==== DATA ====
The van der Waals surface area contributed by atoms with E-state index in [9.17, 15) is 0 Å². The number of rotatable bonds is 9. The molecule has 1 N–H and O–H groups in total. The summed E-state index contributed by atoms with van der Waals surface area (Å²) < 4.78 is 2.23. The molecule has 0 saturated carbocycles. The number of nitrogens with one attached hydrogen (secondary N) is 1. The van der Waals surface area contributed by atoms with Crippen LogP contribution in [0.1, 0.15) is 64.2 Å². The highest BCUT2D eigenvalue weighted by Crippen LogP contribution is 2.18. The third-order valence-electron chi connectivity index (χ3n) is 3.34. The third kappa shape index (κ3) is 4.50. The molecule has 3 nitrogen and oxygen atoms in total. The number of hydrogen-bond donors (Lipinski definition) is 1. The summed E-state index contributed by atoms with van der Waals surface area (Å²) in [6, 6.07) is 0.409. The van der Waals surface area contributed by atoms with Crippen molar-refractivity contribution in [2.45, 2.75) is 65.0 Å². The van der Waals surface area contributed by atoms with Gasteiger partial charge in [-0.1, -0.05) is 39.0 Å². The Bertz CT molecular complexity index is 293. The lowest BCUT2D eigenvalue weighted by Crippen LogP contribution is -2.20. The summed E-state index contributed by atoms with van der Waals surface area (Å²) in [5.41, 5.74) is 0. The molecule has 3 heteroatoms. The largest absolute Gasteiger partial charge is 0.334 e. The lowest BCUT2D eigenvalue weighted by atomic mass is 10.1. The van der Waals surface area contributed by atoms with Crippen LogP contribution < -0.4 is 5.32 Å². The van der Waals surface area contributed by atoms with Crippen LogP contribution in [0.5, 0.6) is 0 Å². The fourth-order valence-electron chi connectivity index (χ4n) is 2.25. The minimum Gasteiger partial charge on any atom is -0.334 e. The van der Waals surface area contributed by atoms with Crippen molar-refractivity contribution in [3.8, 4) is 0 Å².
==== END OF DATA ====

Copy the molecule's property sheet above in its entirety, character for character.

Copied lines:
The van der Waals surface area contributed by atoms with E-state index in [9.17, 15) is 0 Å². The number of rotatable bonds is 9. The molecule has 1 N–H and O–H groups in total. The summed E-state index contributed by atoms with van der Waals surface area (Å²) < 4.78 is 2.23. The molecule has 0 saturated carbocycles. The number of nitrogens with one attached hydrogen (secondary N) is 1. The van der Waals surface area contributed by atoms with Crippen LogP contribution in [0.1, 0.15) is 64.2 Å². The highest BCUT2D eigenvalue weighted by Crippen LogP contribution is 2.18. The third-order valence-electron chi connectivity index (χ3n) is 3.34. The third kappa shape index (κ3) is 4.50. The molecule has 3 nitrogen and oxygen atoms in total. The number of hydrogen-bond donors (Lipinski definition) is 1. The summed E-state index contributed by atoms with van der Waals surface area (Å²) in [6, 6.07) is 0.409. The van der Waals surface area contributed by atoms with Crippen molar-refractivity contribution in [2.45, 2.75) is 65.0 Å². The van der Waals surface area contributed by atoms with Gasteiger partial charge in [-0.1, -0.05) is 39.0 Å². The Bertz CT molecular complexity index is 293. The lowest BCUT2D eigenvalue weighted by Crippen LogP contribution is -2.20. The summed E-state index contributed by atoms with van der Waals surface area (Å²) in [5.41, 5.74) is 0. The molecule has 3 heteroatoms. The largest absolute Gasteiger partial charge is 0.334 e. The lowest BCUT2D eigenvalue weighted by atomic mass is 10.1. The van der Waals surface area contributed by atoms with Crippen LogP contribution < -0.4 is 5.32 Å². The van der Waals surface area contributed by atoms with Crippen LogP contribution in [0.5, 0.6) is 0 Å². The fourth-order valence-electron chi connectivity index (χ4n) is 2.25. The minimum Gasteiger partial charge on any atom is -0.334 e. The van der Waals surface area contributed by atoms with Crippen molar-refractivity contribution in [3.8, 4) is 0 Å².